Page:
Monday, May 29, 2006

Origin of consciousness: the missing principles.

With the publication of the "Origin of Species by means of natural selection" by Charles Darwin in 1859, the modern theory of biological evolution began.
The genius of Darwin lay in the fact that he tried to bring together the miscellaneous facts known at that time about living forms on the earth, and made an amalgam of them to come to a plausible story behind speciation based on the key concepts of random mutation and natural selection.
Since then, it took some time for the theoretical and empirical basis of evolution to be solidified and detailed. It was not until 1900 that the works of Gregor Mendel were rediscovered. The classical genetics of Dorosphila melanogaster by Thomas Hunt Morgan was developed, followed by the genetical theory of natural selection by Ronald Aymer Fisher. Even at the time of the modern evolutionary synthesis ("neo-Darwinism") in the 1930s and 1940s, the physical foundations of evolution were not known. The discovery of the double helical structure of DNA by James Watson and Francis Crick in 1953 led to the final and definitive verification of the principles laid by Darwin almost 100 years before.
As to the origin of consciousness, we may be in a similar state of affairs as that which faced Charles Darwin at the time of the conception of the ideas described in the Origin of Species. It is not necessary or possible, at this stage, to work out all the details how and why consciousness arises from the activities of billions of neurons in the brain.
Some possible theories clearly need some time for maturation. For example, many people suspect that quantum mechanical effects (understood in the most general and possibly an extended sense) have something to do with the non-locality apparent in conscious experience. However, as it stands, it is extremely difficult to coin any sensible theory of quantum consciousness at this stage, linking the nanophenomena involving the biomolecuels with the macroscopic activities of neurons that are apparently responsible for producing the intriguing phenomenology we call consciousness (refer to the neuron doctrine in later entries).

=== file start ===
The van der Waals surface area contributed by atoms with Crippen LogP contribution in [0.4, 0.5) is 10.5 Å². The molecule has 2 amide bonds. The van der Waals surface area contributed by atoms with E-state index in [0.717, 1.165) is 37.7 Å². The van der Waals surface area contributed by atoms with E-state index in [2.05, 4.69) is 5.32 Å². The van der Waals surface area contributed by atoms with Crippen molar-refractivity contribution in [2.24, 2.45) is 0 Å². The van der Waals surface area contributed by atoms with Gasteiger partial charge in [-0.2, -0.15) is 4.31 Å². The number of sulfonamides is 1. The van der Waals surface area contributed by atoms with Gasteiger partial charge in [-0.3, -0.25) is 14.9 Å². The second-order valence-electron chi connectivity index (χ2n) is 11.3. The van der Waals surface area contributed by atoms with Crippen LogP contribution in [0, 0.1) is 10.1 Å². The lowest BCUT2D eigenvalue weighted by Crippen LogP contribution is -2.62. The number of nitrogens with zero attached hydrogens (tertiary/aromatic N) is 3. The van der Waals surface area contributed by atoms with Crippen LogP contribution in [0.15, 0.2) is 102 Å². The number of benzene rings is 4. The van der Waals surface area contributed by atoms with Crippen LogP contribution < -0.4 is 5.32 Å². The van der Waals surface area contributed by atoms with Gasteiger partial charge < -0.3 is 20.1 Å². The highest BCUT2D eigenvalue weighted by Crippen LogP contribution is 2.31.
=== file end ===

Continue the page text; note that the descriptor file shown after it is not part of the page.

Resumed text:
In the face of the reality of the difficulties involved, the best we can do, at this stage, is probably something similar to what Charles Darwin did in 1859. We may hope to lay down some yet-to-be-discovered fundamental principles behind the origin of consciousness, which have enough explanatory power to tackle, for example, the zombie issue or the binding problem. The following consolidation and detailed theoretical development towards a final theory of the origin of consciousness might take another 100 years, just like it took almost 100 years for the theoretical possibility of genetic evolution to be materialized in the form of DNA.
The question, then, is this. Where can we find the fundamental principles behind the origin of consciousness, some key concepts that correspond to "random mutation" or "natural selection" that were so instrumental in the Darwinian theory of the origin of species?